(crack)+ON
*20 TOUCHIER THEOCRITUS TIT+US+CHORE
(anag)
22 SAHIB

POP

P P BI+HAS
(reversed) – SAHIB = Indian word for European. This was a great clue
that misled me for ages; I thought it was an anagram of
AC/DC+E(uropean) – DECCA and I spent ages trying to justify DECCA =
POP, knowing that DECCA ia a “pop” record label.
24 TATE PATTEN PATTE
(narrow band)+N(ew)
25 REGO GEORGE OR (gold)
inside GE (goddess)+EG (reversed)
25 - ‘ ‘ - ROGERS ?? GORSE+R(un)
(anag) – this seems to be right but I couldn’t find a poet called
ROGERS :-(
26 SONIC

AUDIO

A O SON
(product!)+IC (I see)
28 SALT

SOME

S E  Double
definition; SALT = old word for “in heat”
31 TORE BRETON BR(itish)+ETON
(school)
31 - ‘ ‘ - PORTER PORT (left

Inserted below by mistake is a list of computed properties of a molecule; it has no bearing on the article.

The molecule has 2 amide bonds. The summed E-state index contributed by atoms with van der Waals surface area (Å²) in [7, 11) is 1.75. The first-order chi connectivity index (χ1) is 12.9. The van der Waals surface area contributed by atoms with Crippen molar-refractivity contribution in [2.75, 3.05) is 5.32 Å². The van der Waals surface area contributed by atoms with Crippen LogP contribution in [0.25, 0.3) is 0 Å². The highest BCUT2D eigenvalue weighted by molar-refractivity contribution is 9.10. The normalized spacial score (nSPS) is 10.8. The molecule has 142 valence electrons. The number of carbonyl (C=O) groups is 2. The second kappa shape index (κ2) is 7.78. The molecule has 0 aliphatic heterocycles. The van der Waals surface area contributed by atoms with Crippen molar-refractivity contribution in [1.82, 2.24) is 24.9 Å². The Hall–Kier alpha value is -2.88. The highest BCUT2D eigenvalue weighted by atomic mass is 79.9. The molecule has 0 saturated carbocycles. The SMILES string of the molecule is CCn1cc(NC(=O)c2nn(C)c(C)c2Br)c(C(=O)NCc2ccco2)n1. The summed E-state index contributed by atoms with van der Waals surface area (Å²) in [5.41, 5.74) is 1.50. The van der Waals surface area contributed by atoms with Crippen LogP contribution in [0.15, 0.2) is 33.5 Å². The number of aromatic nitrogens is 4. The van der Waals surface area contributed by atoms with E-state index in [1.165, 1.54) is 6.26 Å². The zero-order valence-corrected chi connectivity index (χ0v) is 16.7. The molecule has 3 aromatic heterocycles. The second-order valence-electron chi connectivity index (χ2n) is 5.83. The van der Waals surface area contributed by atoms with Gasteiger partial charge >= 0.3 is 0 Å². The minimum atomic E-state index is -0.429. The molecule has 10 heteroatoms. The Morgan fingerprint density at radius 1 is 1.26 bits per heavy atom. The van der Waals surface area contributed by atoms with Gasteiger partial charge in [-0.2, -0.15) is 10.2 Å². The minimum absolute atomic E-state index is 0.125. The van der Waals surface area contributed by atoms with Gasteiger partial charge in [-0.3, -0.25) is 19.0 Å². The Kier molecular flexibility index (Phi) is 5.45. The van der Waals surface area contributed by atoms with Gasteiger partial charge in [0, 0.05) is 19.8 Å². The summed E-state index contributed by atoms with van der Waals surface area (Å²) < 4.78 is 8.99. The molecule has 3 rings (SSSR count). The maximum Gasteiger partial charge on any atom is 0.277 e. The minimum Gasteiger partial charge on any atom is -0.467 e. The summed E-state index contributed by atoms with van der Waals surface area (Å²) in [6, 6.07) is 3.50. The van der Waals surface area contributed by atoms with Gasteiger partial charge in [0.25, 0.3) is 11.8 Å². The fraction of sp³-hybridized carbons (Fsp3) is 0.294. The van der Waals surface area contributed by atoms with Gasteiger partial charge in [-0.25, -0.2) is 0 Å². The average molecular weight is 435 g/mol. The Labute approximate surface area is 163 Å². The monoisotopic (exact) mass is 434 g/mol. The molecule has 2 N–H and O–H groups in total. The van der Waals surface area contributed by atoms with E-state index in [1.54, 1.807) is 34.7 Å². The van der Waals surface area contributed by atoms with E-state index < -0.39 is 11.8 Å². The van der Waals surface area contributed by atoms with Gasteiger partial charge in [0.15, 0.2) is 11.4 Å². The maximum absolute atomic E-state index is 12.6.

on ship)+ER (QE2)
34 RAITA MARTIAL MARITAL
(husband) with IT (sex appeal) reversed
*35 KNITWEAR DRINKWATER DARK
WINTER (anag)
36 TEAM

SHOT

S T MATE
(anag) – TEAM = string of flying ducks
40 GETA

ISRAELI

I

I

GET
(acquire)+A(merican)
43 TANACH

OFFICERS

O S TANNA
(Indian police station – nick)+CH(urch) Another great clue, really made
me chuckle.
*44 NAILER VERLAINE LIAM
NEVER-M(oney) (anag)
45 EMIRATE

NEW

N W EMI
(record label)+RATE (to assess)
*46 YONI BINYON Hidden
word: joB IN
YONne
47 RESORTS

AMISH

A H RE
(of)+SORTS (Australian slang for women, apparently)
*48 DUBBIN ? No idea –
I just could not see it. RUB+something????
7

Down
No. Entry Poet/Extra word First
Letter
Last
Letter
Wordplay
*1 GLEANER WERGELAND WERG (grew
(rev))+ELAND (antelope)
2 VERA CARVER R(uns)
inside CAVER
2 -
‘ ‘ -
GRAVES GRAVE
(serious)+S(econd) – GRAVES = a French wine
2 -
‘ ‘ -
NERVAL RAVENS+L(ength)
(anag) – NERVAL = of sensitive fibres
3 RENVOIS

TERMINI

T I OVER+IN
(anag)+S(quare)
4 NOT-I

EXTERIOR

E R Two-thirds
of NOTI(ce) (poet’s mind.) Not really sure about the wordplay here;
mind seems to be an obsolete word for notice, not as far as I can see,